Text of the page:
A new study on the distinctive sharp snout of sawfish has shown researchers that the saw-like nose might be even more useful in hunting that previously thought. Not only can it be used to swipe and stab, it also acts as a sensor to help track down their next meal, reports PhysOrg.
The function of the sensory snout is twofold, with receptors detecting water movement as well as the electrical fields produced by their prey.
"I like to call it an antenna and a weapon, because that's what it is - it helps them to find the prey, but then also to kill it," Barbara Wueringer from the University of Queensland, who led the research team, told the BBC.
Contrary to what was previously believed, the findings also suggest these distinctive creatures hunt for prey closer to the surface of the water, according to Science Alert.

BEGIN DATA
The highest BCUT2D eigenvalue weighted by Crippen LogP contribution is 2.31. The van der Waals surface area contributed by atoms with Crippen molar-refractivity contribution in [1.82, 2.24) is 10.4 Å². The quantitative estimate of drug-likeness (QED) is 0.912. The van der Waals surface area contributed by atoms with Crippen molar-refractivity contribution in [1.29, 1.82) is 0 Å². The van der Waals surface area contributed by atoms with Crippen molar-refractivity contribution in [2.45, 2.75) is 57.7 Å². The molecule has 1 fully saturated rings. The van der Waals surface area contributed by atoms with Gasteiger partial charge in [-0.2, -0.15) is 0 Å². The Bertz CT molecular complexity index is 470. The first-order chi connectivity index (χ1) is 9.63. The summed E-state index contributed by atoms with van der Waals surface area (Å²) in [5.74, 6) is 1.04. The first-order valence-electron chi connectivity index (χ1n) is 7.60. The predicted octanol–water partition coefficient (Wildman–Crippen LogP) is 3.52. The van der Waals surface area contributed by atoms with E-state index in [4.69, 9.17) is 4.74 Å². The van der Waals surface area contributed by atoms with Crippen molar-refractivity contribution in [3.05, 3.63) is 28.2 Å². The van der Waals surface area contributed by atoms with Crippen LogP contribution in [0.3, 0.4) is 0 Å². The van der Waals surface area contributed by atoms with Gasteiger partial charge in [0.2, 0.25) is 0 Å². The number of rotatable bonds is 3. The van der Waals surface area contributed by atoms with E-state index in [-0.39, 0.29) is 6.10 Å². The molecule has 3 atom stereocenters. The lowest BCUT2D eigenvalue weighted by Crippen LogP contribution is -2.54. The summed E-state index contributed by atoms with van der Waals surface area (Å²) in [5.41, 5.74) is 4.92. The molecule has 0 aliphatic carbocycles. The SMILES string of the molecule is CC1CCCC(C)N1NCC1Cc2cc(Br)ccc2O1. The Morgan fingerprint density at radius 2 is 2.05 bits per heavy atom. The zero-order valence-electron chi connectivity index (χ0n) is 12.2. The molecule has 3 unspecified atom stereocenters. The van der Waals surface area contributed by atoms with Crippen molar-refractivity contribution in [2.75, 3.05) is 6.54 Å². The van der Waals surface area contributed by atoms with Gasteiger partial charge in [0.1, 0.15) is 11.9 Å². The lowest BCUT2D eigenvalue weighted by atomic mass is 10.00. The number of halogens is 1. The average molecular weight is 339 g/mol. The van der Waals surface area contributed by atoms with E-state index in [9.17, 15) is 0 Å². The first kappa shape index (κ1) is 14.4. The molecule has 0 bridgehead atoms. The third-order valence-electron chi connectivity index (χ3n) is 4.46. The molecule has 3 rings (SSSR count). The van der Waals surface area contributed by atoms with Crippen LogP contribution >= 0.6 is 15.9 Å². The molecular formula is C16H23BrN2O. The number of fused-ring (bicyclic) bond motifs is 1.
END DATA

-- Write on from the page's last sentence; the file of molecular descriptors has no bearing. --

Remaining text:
Published in the journal Current Biology, the research may be good news for the critically endangered sawfish.
The scientists believe one of the things threatening their survival is their tendency to get their noses stuck in fishing gear, according to the Christian Science Monitor. Shrinking populations of other fish on which the sawfish prey could also be contributing to the problem.